Emergency responders gear up for hurricane season in Hawaii - Hawaii News Now - KGMB and KHNL

Emergency responders gear up for hurricane season in Hawaii

BELLOWS AIR FORCE STATION (HawaiiNewsNow) - Experts predict fewer storms than usual in the Central Pacific during this year's hurricane season. That is good news for Hawaii, but emergency response teams are still preparing for a potential disaster.

State Civil Defense and the Hawaii National Guard are leading the week-long Makani Pahili hurricane season exercise. More than 150 National Guardsmen from Hawaii, California, and Nevada are participating. They're working with different agencies like the Honolulu Fire Department, Honolulu Police Department and Federal Fire Department.

In Tuesday's scenario at Bellows Air Force Station, a powerful Category 4 hurricane ripped the roof of a two-story building. The structure collapsed and three people were missing.

"We found out that one was alive and calling for help and the other two were possibly unconscious. We also had a propane leak," explained Captain Walter Faulconer of the Honolulu Fire Department.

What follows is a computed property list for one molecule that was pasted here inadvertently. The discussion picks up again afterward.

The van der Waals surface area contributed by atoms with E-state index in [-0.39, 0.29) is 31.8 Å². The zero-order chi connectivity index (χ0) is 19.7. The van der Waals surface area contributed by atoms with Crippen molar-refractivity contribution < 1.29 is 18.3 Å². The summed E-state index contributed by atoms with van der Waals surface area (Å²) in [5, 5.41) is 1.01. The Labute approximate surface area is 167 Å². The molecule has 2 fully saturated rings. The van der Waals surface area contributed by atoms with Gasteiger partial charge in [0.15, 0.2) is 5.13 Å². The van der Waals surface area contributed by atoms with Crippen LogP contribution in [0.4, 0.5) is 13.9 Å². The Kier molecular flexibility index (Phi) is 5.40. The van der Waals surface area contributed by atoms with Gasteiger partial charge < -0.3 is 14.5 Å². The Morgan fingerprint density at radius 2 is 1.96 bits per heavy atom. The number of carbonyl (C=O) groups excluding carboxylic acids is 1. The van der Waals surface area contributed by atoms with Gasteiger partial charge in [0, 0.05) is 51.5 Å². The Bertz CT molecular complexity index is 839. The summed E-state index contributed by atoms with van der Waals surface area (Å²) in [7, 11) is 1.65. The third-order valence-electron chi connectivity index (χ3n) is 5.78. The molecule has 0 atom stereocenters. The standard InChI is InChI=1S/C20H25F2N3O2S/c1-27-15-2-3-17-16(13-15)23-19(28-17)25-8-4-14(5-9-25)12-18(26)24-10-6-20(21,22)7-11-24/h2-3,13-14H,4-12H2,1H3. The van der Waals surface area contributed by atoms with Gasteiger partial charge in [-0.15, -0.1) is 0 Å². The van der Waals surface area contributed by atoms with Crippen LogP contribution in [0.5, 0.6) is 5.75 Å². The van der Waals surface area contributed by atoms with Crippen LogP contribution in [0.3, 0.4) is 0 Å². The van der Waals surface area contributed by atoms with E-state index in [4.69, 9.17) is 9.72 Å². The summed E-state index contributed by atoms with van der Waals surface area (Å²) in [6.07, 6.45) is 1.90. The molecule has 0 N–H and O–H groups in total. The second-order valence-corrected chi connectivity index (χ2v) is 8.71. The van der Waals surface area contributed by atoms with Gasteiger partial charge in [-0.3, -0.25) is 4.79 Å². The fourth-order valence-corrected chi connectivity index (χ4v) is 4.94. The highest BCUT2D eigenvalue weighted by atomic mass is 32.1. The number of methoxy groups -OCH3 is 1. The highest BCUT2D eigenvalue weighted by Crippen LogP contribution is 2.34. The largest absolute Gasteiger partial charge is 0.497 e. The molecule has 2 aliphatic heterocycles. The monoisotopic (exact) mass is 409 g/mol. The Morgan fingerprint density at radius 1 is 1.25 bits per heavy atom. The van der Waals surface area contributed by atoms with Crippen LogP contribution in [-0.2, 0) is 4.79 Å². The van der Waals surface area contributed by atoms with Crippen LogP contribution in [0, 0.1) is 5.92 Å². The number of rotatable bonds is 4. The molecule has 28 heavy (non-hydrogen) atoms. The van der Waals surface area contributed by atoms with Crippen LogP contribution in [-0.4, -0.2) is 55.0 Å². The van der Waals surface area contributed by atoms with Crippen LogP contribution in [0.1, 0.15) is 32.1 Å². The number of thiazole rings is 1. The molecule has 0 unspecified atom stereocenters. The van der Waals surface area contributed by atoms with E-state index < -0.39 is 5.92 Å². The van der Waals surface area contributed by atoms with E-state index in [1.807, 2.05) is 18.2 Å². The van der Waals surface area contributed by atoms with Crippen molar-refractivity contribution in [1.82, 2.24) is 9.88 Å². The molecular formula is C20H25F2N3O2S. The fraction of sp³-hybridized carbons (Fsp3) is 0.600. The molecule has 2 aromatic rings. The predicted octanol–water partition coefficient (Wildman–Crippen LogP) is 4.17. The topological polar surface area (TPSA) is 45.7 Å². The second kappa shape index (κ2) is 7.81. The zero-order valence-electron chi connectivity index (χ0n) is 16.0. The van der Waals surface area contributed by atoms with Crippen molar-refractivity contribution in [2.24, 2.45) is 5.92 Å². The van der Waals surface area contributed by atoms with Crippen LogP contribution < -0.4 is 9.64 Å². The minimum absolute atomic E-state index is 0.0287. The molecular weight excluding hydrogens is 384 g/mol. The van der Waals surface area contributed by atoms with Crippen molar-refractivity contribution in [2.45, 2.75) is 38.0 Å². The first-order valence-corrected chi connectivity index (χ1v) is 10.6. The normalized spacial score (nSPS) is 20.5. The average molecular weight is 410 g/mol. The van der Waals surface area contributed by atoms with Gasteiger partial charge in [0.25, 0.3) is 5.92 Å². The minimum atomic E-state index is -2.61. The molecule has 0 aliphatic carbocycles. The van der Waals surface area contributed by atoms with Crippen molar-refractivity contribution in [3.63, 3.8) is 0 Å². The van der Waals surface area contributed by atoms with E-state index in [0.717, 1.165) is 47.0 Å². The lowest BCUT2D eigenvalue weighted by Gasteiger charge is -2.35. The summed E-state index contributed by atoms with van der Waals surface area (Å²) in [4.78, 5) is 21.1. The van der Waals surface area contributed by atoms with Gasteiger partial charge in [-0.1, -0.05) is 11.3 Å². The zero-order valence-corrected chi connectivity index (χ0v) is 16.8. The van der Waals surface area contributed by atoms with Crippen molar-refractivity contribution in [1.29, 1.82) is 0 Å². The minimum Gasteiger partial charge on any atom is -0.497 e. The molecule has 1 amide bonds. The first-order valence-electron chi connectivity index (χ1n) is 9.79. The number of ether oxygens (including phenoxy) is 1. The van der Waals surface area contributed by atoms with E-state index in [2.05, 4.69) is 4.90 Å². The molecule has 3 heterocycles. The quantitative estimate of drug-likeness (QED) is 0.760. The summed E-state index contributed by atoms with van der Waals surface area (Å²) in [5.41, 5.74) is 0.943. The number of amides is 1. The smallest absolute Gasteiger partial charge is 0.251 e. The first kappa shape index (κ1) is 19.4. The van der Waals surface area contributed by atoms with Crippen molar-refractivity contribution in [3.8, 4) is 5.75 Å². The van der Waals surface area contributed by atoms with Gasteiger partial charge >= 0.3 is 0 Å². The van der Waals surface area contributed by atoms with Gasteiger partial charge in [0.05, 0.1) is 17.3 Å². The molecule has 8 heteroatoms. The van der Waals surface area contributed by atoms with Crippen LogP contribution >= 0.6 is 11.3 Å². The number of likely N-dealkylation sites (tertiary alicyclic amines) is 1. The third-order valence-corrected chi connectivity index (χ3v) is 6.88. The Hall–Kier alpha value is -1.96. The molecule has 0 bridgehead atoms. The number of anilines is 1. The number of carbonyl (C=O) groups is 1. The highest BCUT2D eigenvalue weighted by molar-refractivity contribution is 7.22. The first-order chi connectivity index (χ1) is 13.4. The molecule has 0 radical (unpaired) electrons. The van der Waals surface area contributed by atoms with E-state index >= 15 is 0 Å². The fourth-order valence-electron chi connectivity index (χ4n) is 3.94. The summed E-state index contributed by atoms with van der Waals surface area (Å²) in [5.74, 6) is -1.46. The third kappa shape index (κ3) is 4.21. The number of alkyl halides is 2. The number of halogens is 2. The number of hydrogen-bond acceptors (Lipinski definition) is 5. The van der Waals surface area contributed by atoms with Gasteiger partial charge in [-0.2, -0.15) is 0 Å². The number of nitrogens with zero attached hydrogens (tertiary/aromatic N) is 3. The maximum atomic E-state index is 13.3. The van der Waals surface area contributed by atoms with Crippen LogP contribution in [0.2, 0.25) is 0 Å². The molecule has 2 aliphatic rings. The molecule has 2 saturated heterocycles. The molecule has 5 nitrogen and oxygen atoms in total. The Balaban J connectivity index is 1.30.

Firefighters managed to pull two victims out of the rubble and carry them to safety, but reaching the last one was tricky.

"The wall of the facility was found to be unstable and unsafe to make an entry where we believe there's a trapped person so they're putting up wood braces to stabilize the structure so we can go inside and conduct rescue operations," said Captain Aaron Blanchard of the Hawaii National Guard.

The goal of the exercise is to build relationships and practice communication skills.

"There's always going to be kinks and there's kinks today, but we're working through them and we're practicing," Faulconer said.

A web cam provided a live feed to the Joint Operation Center in Diamond Head. Rescuers learned important lessons during this annual exercise.

"Making sure you got not only your rescue saw, but you got the blades and the backup blades. Same thing if you show up with hammers but no nails. It's going to be kind of hard last-minute to go scrounge and I'm sure someone inside a collapsed structure isn't going to have much patience," Blanchard said.

Responders hope to learn from their mistakes during the training so that they're ready to spring into action when there is an actual emergency.

"It's not a matter of if we're going to have the next disaster, it's when the disaster is going to be and when it comes, hopefully, we're as prepared as we can be and can go out and go save lives and do good things," said Blanchard.

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